1986 Winner: Fred Johnson
Some wannabes take part in the Hemingway Look-Alike contest so they can win and fly like eagles. Fred Johnson entered it as a lark.
Born, raised, and still residing in Dade City, Florida, Fred frequently visited the Keys for its pristine diving spots.
Down for lobster diving in 1985, Fred and his wife, Jean, took refuge in Sloppy Joe’s during a rainy afternoon in August. While he studied his drink and dreamed of the lobsters--dinners-to-be--just waiting for him in the turquoise waters―Jean wandered along the memorabilia-laden walls of Hemingway’s favorite local oasis. She encountered newspaper clippings and photos of past look-alike competitions, returned to her husband and said, “You know, you could win that thing!”
“The Hemingway Look-Alike Contest. You look enough like Ernest Hemingway. You ought to get into that.”
The idea caught on with Fred. He later discussed it with a friend back in Dade City. His pal lit up with a plan.
“You grow your beard, we’ll get a bunch of people together, and all of us will go down to Key West with you and have fun.”
Fred grew and nurtured his beard to Ernest standards in time for the 1986 contest. And 24 of his Dade City buddies rallied behind him as the entourage headed for the Southernmost city, 472 miles and eight hours away. The fun-loving group stayed at Duval House.
“I got in the contest as a lark and didn’t think I had any chance of winning at all,” Fred recalled. What a thrill!
The newly crowned Papa returned the following year as a judge, thinking his new role would get old for him after a year or two. Surprise!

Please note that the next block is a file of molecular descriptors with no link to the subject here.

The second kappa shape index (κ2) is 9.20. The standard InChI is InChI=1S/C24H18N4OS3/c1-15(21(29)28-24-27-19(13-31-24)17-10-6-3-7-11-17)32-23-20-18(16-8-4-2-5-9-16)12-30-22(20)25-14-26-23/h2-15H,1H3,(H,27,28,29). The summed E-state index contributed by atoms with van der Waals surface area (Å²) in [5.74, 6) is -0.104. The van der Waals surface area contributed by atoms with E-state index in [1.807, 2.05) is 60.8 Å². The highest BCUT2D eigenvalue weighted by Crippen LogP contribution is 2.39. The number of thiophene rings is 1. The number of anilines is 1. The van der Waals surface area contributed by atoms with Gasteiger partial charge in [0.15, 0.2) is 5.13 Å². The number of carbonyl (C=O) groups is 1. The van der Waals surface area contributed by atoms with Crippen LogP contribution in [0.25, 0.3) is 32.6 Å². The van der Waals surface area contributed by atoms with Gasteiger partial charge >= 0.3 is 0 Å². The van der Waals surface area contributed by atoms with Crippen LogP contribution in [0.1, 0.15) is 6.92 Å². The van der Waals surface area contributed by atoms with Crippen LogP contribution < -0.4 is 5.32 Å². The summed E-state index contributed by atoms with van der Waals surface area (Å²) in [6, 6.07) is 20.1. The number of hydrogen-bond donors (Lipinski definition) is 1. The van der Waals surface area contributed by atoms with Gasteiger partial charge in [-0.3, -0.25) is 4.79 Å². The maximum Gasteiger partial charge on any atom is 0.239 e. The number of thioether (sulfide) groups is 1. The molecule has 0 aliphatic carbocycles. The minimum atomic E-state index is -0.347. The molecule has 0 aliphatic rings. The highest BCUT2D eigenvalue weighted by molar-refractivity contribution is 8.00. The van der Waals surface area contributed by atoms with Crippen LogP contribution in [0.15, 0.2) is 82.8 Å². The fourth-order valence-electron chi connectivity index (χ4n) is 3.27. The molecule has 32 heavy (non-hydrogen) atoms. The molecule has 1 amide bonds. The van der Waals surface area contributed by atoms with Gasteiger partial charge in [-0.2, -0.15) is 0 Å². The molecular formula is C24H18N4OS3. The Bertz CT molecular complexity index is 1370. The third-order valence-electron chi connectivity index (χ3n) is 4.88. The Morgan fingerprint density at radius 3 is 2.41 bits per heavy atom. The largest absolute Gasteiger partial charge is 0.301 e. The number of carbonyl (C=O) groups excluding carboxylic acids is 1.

“I’ve been doing it for 25 years now,” he beamed, awash in both memories of the past and anticipation of making more of them in the future.
Fred devotes much time and effort to the Hemingway Look-Alike Society, which works with Sloppy Joe’s to stage the popular event and its various activities. Elected as charter president during the birth of the organization in 1997, he wrote the bylaws and mission statement. Several years later, he took over the chairmanship of the scholarship program which had been established by Bill Young in 1999.
The $1,000 awards go to writing and nursing students at Florida Keys Community College. Monies for the highly praised program come from various society fundraising activities and annual membership dues from the Papas ($40 a year) and wannabe associates ($15).
Fred, a retired physician’s assistant, applauds the geographical and professional diversity of society members.
“We’ve got people from South America and Europe. And they come from every walk of life. We’ve had federal judges in the contest, lawyers, policemen, just about any occupation you can think of.”
He cites Bill Young, a former US. Air Force pilot and real estate specialist; Jack Waterbury, an Eastern Airlines captain; real estate executive Roger Hegemier; Fred Burnham, a deputy sheriff; George Burley, a car dealership owner; Bob Anderson, MGM Studios master prop manager.
Fred’s friendship with Bob Anderson typifies the depth and importance of relationships that are part and parcel of society membership for so many Papas and wannabes. When Bob was dying of cancer, Fred journeyed to Phoenix where he brightened some of Bob’s last hours on earth.
Fred and Jean Johnson share Hemingway’s love of travel, often venturing across the continent and overseas.
“I take the membership roll,” he said, “and when I hit town, I give them a call and try to have a drink with them or lunch or dinner, and just say, “Hello.”
The man who started it all as a lark enjoys dropping in for these visits with his fellow birds of a feather that flock together in Key West every July for the fun of electing a new Papa and the pride of funding worthy projects